[Credit: Steelhead Vineyards]

When Henry and Holly Wendt bought the Wine Creek Ranch in Healdsburg, CA in 1981, they had high hopes of bringing the terroir of Dry Creek Valley into their wines. What they didn’t expect to discover was that the estate’s Wine Creek―historically home to native salmon―no longer had any left in it. Already avid conservationalists, the Wendts committed then and there to restoring the land and reversing the destructive farming practices in Dry Creek Valley by adopting a Biodynamic® approach to their grape production.  

As we introduced in an earlier article, Biodynamic: A back-to-basics approach to wine, Biodynamic farming is quickly becoming an old-tradition-turned-new-preference in wine production. At a 15-percent increase in Biodynamic certifications per year across the United States, the more than 80 wineries that have already made the commitment to becoming Biodynamic is quickly growing. At this rate, the United States will soon catch up to the world leader in Biodynamic viticulture, France. Is there a good reason for this?

Elizabeth Candelario, current Marketing Director for the Biodynamic certifying body Demeter USA and former Marketing Director working in partnership with the Wendts during the Biodynamic transformation, believes wholly there is.

“Biodynamic producers aren’t interested in making the ‘best’ wine,” she said. “They are interested in making the most authentic wine to their property. And the most authentic wine is reflective of its own unique terroir. There are many in the wine industry who feel that the surest path to the expression of terroir in one’s grapes―and ultimately one’s wines―is Biodynamic.”

Stepping beyond organic

Over the course of five years, the Wendts completely altered their viticulture philosophy. With the help of Alan York, one of the pioneering leaders in Biodynamic wine grape production, the Wendts didn’t stop at gaining their National Organic Program certification. They became convinced that going even further and adopting a Biodynamic approach was in the best interest of their wines, their land and their employees.

“With organic, you can still import fertilizers and pesticides like in conventional farming, as long as those inputs are organic, but you are still mining them from elsewhere,” Candelario said in describing how Biodynamic is a step above organic. “You are still putting them on a truck and importing them. Organic seen this way is just a higher iteration of conventional farming. Putting less nasty chemicals into the environment is always a good thing, but with Biodynamic, you think about the big picture: How can we manage the farm so it can meet its needs from the life of the farm itself? This striving towards a closed system is what defines Biodynamic from other forms of farming and leads the farmer to make different choices.”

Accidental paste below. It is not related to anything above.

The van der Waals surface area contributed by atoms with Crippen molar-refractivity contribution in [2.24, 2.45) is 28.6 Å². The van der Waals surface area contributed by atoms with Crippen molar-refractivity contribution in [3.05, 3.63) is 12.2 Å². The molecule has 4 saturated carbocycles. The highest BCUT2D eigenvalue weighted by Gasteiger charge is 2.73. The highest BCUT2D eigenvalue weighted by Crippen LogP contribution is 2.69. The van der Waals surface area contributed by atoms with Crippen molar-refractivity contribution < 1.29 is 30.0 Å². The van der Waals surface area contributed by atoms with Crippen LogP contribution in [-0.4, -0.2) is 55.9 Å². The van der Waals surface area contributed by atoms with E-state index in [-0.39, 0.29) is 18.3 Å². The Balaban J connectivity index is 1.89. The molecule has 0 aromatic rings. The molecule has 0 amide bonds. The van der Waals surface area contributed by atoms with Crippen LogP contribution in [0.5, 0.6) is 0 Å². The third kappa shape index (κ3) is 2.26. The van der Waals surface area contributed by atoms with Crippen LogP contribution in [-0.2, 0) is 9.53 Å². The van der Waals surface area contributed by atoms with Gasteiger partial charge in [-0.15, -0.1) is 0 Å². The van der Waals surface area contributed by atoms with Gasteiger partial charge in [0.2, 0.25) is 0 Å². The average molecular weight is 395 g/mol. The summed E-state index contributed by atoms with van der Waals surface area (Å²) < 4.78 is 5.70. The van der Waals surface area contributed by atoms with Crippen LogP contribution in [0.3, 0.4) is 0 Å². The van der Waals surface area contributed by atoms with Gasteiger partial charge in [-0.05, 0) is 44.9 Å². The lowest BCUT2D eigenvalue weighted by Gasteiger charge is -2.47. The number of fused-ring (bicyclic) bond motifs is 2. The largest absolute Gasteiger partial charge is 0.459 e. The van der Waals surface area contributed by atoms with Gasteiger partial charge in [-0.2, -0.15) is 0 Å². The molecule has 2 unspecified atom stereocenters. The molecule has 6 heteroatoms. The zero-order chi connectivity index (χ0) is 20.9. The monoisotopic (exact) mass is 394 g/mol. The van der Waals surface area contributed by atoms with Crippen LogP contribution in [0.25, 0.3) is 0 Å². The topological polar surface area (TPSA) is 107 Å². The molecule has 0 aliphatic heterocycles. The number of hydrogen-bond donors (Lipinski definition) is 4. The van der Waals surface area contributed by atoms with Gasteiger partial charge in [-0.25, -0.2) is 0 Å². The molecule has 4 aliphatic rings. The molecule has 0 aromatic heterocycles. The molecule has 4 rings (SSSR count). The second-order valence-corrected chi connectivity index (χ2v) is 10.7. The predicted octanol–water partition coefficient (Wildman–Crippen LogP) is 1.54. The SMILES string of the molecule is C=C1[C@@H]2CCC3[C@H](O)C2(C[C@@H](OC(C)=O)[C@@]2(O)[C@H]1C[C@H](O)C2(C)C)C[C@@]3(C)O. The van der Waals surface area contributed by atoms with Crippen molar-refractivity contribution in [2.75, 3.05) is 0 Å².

Bringing the salmon back upstream

The Wendts went beyond just restoring their estate and bringing the salmon back to Wine Creek by raising awareness in the community and across the country about the importance of Biodynamic practices. They partnered with Trout Unlimited, a leading trout and salmon conservation organization, and in 2002, released their brand, Steelhead Red, specifically devoted to the advocacy of Biodynamic practices and conservation.

Steelhead Red “honors the Steelhead trout that are native to Wine Creek and Dry Creek in northern California’s Dry Creek Valley [and] is a tribute to the restoration efforts and on-going commitment to the biodiversity of Sonoma County.”

The Wendts have retired and sold Wine Creek Ranch (now Quivira Vineyards and Winery), and its new owners are continuing to lead the Biodynamic pioneering efforts along with a handful of others like Candelario to help the Biodynamic movement thrive.

When we asked Candelario what the outcomes are for a winery that chooses to go Biodynamic, she said, “Most importantly, it increases the quality of the farming by helping the farmer improve and be more connected to the farm. In the case of wineries, a healthier farm ultimately translates to higher quality in the wines, and consumers can know that a particular wine not only represents the very best that winery can offer, it was produced in a way that is healthier for the farmer, the farm, and our planet.” 

When asked to pick which wineries she feels are leading the Biodynamic movement best, she said, “That would be like asking me to choose which of my children is my favorite.”

We will discuss where the California Biodynamic movement is heading in an upcoming article on

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